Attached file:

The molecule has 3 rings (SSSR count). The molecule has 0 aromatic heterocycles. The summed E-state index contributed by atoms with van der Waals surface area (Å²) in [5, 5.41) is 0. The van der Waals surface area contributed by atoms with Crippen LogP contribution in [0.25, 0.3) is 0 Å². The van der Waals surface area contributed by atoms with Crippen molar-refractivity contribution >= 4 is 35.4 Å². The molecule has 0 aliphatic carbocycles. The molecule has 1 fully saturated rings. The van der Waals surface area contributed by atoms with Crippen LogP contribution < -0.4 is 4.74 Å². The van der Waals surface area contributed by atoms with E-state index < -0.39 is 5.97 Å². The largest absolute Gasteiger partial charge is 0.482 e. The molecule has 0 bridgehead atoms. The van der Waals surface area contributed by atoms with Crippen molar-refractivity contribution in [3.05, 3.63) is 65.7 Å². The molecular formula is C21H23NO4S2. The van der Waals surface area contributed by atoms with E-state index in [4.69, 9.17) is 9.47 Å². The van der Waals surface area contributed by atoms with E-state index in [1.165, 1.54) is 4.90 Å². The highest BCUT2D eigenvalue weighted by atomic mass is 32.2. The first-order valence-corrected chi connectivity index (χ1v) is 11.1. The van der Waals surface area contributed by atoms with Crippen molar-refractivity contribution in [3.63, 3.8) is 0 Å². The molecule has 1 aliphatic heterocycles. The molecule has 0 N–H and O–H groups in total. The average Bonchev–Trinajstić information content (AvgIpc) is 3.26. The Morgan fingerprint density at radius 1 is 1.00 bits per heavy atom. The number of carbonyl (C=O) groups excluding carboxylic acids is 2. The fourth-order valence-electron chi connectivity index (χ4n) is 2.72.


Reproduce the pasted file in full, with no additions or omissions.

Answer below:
The molecule has 3 rings (SSSR count). The molecule has 0 aromatic heterocycles. The summed E-state index contributed by atoms with van der Waals surface area (Å²) in [5, 5.41) is 0. The van der Waals surface area contributed by atoms with Crippen LogP contribution in [0.25, 0.3) is 0 Å². The van der Waals surface area contributed by atoms with Crippen molar-refractivity contribution >= 4 is 35.4 Å². The molecule has 0 aliphatic carbocycles. The molecule has 1 fully saturated rings. The van der Waals surface area contributed by atoms with Crippen LogP contribution < -0.4 is 4.74 Å². The van der Waals surface area contributed by atoms with E-state index < -0.39 is 5.97 Å². The largest absolute Gasteiger partial charge is 0.482 e. The molecule has 0 bridgehead atoms. The van der Waals surface area contributed by atoms with Crippen molar-refractivity contribution in [3.05, 3.63) is 65.7 Å². The molecular formula is C21H23NO4S2. The van der Waals surface area contributed by atoms with E-state index in [4.69, 9.17) is 9.47 Å². The van der Waals surface area contributed by atoms with E-state index in [1.165, 1.54) is 4.90 Å². The highest BCUT2D eigenvalue weighted by atomic mass is 32.2. The first-order valence-corrected chi connectivity index (χ1v) is 11.1. The van der Waals surface area contributed by atoms with Crippen molar-refractivity contribution in [3.63, 3.8) is 0 Å². The molecule has 1 aliphatic heterocycles. The molecule has 0 N–H and O–H groups in total. The average Bonchev–Trinajstić information content (AvgIpc) is 3.26. The Morgan fingerprint density at radius 1 is 1.00 bits per heavy atom. The number of carbonyl (C=O) groups excluding carboxylic acids is 2. The fourth-order valence-electron chi connectivity index (χ4n) is 2.72.